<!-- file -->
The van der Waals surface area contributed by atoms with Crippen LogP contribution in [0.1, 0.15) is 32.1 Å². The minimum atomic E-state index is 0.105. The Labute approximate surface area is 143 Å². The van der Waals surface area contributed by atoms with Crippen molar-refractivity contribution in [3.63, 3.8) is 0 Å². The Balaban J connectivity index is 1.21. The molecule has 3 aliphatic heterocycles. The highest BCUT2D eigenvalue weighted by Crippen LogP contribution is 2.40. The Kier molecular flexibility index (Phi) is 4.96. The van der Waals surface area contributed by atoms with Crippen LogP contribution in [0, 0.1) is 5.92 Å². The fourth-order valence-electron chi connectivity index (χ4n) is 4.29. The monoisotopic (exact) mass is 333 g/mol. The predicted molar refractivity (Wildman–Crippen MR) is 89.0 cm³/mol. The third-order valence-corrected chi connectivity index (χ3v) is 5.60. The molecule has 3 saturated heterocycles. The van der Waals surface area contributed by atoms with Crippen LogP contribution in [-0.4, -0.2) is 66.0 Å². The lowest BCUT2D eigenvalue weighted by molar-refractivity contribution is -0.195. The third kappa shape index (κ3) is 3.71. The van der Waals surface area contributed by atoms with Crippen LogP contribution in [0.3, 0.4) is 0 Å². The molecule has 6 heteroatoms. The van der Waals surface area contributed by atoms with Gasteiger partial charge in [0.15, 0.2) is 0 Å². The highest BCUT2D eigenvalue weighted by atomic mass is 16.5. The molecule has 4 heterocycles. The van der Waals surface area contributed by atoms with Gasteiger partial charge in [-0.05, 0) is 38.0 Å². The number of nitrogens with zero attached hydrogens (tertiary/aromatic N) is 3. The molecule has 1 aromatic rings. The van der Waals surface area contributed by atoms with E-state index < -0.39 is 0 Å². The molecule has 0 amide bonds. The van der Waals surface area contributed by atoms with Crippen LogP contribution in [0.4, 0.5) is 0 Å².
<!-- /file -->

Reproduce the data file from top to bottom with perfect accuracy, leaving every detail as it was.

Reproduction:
The van der Waals surface area contributed by atoms with Crippen LogP contribution in [0.1, 0.15) is 32.1 Å². The minimum atomic E-state index is 0.105. The Labute approximate surface area is 143 Å². The van der Waals surface area contributed by atoms with Crippen molar-refractivity contribution in [3.63, 3.8) is 0 Å². The Balaban J connectivity index is 1.21. The molecule has 3 aliphatic heterocycles. The highest BCUT2D eigenvalue weighted by Crippen LogP contribution is 2.40. The Kier molecular flexibility index (Phi) is 4.96. The van der Waals surface area contributed by atoms with Crippen LogP contribution in [0, 0.1) is 5.92 Å². The fourth-order valence-electron chi connectivity index (χ4n) is 4.29. The monoisotopic (exact) mass is 333 g/mol. The predicted molar refractivity (Wildman–Crippen MR) is 89.0 cm³/mol. The third-order valence-corrected chi connectivity index (χ3v) is 5.60. The molecule has 3 saturated heterocycles. The van der Waals surface area contributed by atoms with Crippen LogP contribution in [-0.4, -0.2) is 66.0 Å². The lowest BCUT2D eigenvalue weighted by molar-refractivity contribution is -0.195. The third kappa shape index (κ3) is 3.71. The van der Waals surface area contributed by atoms with Crippen LogP contribution in [0.3, 0.4) is 0 Å². The molecule has 6 heteroatoms. The van der Waals surface area contributed by atoms with Gasteiger partial charge in [0.15, 0.2) is 0 Å². The highest BCUT2D eigenvalue weighted by atomic mass is 16.5. The molecule has 4 heterocycles. The van der Waals surface area contributed by atoms with Gasteiger partial charge in [-0.05, 0) is 38.0 Å². The number of nitrogens with zero attached hydrogens (tertiary/aromatic N) is 3. The molecule has 1 aromatic rings. The van der Waals surface area contributed by atoms with E-state index < -0.39 is 0 Å². The molecule has 0 amide bonds. The van der Waals surface area contributed by atoms with Crippen LogP contribution in [0.4, 0.5) is 0 Å².